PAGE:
Hundreds of thousands of Venezuelans antigovernment protesters descended on this capital Thursday in a last-gasp effort to pressure President Nicolás Maduro to permit a recall referendum they hope will oust his Socialist government and end severe food, water and power shortages, rampant crime and the world’s highest inflation.
They blame Maduro and his socialist policies for Venezuela's economic crisis and accuse the electoral commission of delaying a referendum that could shorten his stay in power.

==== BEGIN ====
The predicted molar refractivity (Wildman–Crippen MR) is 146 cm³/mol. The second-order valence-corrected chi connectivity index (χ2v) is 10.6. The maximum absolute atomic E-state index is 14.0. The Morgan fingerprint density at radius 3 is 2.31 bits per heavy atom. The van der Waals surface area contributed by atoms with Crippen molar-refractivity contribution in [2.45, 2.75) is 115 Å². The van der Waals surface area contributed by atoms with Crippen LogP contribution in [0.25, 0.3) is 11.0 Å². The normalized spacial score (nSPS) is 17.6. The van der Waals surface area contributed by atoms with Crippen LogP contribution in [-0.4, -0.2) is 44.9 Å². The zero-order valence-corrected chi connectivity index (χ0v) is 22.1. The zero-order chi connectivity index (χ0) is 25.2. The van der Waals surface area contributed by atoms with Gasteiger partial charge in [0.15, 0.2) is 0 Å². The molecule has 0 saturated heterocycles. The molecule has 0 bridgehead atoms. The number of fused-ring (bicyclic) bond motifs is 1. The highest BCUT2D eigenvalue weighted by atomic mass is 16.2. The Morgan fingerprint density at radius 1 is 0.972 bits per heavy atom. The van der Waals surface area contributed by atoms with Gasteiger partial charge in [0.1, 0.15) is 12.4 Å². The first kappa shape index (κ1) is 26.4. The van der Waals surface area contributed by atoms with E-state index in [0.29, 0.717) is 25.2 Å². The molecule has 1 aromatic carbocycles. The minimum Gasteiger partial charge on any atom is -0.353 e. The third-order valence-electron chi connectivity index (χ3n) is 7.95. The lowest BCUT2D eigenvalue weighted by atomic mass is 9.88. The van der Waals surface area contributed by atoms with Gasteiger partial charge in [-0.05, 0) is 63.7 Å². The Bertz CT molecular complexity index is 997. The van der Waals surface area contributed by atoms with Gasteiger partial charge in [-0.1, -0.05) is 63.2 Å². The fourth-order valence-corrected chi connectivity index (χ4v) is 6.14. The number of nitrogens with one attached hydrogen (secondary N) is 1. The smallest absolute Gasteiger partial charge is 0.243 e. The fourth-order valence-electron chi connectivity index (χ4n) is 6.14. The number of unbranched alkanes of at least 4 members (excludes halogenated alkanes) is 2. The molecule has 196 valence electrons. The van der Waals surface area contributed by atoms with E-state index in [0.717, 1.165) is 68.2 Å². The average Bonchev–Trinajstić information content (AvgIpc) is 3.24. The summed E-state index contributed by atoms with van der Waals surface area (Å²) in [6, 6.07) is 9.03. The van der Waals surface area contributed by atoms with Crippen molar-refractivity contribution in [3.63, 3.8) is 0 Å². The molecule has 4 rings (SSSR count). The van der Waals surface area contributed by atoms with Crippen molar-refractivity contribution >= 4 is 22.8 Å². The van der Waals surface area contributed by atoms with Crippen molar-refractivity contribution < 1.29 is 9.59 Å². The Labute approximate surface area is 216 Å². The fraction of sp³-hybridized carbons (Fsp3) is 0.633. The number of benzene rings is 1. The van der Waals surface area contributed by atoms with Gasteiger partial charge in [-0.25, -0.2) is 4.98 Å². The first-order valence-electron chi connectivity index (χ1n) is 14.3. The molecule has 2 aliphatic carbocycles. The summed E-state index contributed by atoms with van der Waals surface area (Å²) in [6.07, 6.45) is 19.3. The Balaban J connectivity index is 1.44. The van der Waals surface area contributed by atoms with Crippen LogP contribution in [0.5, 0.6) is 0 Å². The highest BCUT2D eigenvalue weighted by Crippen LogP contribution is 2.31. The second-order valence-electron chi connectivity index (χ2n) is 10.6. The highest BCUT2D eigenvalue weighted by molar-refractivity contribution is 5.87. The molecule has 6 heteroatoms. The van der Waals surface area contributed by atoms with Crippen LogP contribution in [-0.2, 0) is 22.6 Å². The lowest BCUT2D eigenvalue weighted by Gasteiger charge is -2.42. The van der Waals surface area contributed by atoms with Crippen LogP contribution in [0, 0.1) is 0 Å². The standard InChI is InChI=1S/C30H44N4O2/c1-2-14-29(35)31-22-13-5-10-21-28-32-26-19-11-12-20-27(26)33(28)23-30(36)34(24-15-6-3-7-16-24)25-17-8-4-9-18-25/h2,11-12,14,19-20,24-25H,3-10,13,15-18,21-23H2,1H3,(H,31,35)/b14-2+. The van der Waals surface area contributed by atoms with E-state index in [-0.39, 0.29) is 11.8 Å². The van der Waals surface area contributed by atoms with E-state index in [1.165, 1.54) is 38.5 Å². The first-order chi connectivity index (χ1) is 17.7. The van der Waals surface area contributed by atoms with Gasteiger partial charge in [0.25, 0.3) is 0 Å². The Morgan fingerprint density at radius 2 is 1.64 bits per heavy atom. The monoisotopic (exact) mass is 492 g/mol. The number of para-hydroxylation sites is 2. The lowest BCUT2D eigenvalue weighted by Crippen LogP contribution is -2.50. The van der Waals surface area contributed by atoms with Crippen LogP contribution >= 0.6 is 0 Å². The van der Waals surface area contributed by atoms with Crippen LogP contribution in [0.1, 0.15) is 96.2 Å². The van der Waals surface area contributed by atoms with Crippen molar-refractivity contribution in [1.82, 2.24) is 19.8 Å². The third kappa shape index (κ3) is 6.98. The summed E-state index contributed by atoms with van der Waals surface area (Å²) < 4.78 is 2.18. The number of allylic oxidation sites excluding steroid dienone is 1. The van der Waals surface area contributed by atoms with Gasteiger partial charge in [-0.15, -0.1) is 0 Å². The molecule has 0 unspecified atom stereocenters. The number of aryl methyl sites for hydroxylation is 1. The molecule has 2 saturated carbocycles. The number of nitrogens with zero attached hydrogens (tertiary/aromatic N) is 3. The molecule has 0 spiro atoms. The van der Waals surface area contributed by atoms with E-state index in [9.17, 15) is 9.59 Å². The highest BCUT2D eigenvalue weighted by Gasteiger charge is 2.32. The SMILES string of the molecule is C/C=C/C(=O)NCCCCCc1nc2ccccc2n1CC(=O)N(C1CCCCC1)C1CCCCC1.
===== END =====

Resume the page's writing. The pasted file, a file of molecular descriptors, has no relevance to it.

All this, in the country with the world's largest oil reserves.
Opposition leaders said one million antigovernment protesters were in the capital, as others who didn’t make it to Caracas rallied in other cities.
The government did all it could to reduce turnout. Earlier in the day, hundreds of policemen on motorcycles set up an impasse at the important La Cabrera tunnel, local radio reported. Lines of cars and buses stretched for miles at all three main highway entrances, where the security forces set up checkpoints.
Four normally busy Caracas subway stations were shut, as was the Cota Mil, a highway running along the northern edge of the city. The roadblocks cut off transit not only for protesters but also for people trying to get to work.
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